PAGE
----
Pre market trading hours are an oft over-looked part of the trading day. For day traders they are an opportunity to make money. Yet the opportunities are also counter-balanced by risks you need to know about!
What are pre market trading hours
Why is there an opportunity to make money
Which big risk do you need to know about
Many of you will know about market trading hours, with the traditional and iconic opening bell starting the trading of shares and other assets.
Yet there are also trades which are done before the main market opens. There are stringent regulations as to the reporting of these pre market trading hours trades. In the context of this article, we do not intend to bore you with them!
On the other hand, for those of you trading spread bets or CFDs, pre market trading hours are something you have to follow closely due to the volatility involved.
Pre market trading hours are typified by low trading volume. This means that any news has a tendency to create large moves. These moves can be very violent. Furthermore these moves can be driven by rumours and fiction, rarely facts.
As a result it is difficult to be on the right side of trade. Moves can be as large as 1/2% only for these moves to disappear when the market opens. Some experienced traders will avoid trading in this period as a result.
For those who seek volatility to create trading opportunities, the enhanced volatility can be very profitable. This is because the large moves are magnified profit-wise by the leverage that spread bets and CFDs include.
Yet you will have to admit that your ability to get it right will be reduced as there is little consistency to pre market trading hours. As a result, you should place your trades with a margin of safety and using a risk model.
In fact your trades should be placed with a risk-adjusted return in mind. Ideally you would trade using the risk reward ratio. This way your risk model will stop you from blowing up your account, and the ratio will ensure you place trades which are beneficial to you.
Although open market trading hours vary from country to country, they are usually concentrated around the 0800-1630 period. As a result of being open for all, you will see a clearer picture of what is going on, because any large move will be directly traceable to a news report, such as monetary policy.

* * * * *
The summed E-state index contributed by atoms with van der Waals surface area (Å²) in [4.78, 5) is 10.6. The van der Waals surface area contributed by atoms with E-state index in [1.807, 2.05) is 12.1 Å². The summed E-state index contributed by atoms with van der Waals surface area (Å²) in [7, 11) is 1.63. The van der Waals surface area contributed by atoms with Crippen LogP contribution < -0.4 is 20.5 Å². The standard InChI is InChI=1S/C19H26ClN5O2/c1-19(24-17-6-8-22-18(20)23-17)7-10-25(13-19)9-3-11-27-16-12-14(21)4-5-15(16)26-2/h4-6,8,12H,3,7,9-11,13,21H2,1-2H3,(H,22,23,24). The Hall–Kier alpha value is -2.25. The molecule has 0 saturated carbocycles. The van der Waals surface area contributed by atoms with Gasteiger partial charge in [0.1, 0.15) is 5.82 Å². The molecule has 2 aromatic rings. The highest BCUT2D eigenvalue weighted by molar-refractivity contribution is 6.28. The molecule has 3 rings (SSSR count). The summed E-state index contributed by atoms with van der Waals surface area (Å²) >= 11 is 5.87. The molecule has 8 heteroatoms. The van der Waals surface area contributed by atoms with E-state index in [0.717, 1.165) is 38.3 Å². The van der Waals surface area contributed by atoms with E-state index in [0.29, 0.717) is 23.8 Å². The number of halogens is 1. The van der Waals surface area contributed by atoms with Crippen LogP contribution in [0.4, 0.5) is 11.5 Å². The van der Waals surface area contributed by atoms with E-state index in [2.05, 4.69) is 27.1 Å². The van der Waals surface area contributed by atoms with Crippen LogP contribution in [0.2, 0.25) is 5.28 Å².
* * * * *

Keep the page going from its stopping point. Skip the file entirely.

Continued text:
Indeed, many traders place their trades around 1000 when that days “trend” becomes clearer. The opening bell and closing bell are usually incredibly volatile, and rarely worth the risk.
One large risk you face is gaping. This is where an asset price jumps or drops significantly without pausing. As a result it can jump through various stop losses you have and lead to substantial losses for you.
An example of this is seen in the below chart where as a result of an OPEC oil production cut, Brent crude jumped 5%. The volatility in itself is not surprising, but it happened late in the evening on a Sunday night. Not exactly a time where many traders are in front of their screens.
In truth it is virtually impossible to protect yourself fully. This is something you will have to accept as a trader. There is a residue risk which will always exist. One basic method is the use of stop losses. These are a request to sell your position if a particular price is reached.
Unfortunately if markets react with significant volatility, the amount of people likely to be trading at the same time as you means your stop loss may not work at the price you wanted.
Brokers have latched on to this by offering guaranteed stops. In principle this is very nice (especially for the brokers who charge more for the service) but in truth, they are not guaranteed. Your stop loss just gets traded before many others, but again in times of extreme volatility you will still lose more than you expected.
Furthermore, you could get ‘stopped out’. This is where the asset price reaches the stop loss price and is triggered, but then falls right back down. In effect you waisted your position. It is often claimed by many frustrated traders that brokers do this on purpose, as it forces you to place another trade. (More profit for them). It is not clear if this is the case, but it would be mindful to be aware of it.
Pre market trading hours are an integral part of trading for yourself. The moves are large and can be profitable but also risky. If you do choose to trade these quieter hours, ensure your position size is smaller than normal.
This is two-fold: firstly the lower liquidity means you do not want to be the one to move the market (usually against you!) and secondly because if there is a negative move, you will not suffer the consequences!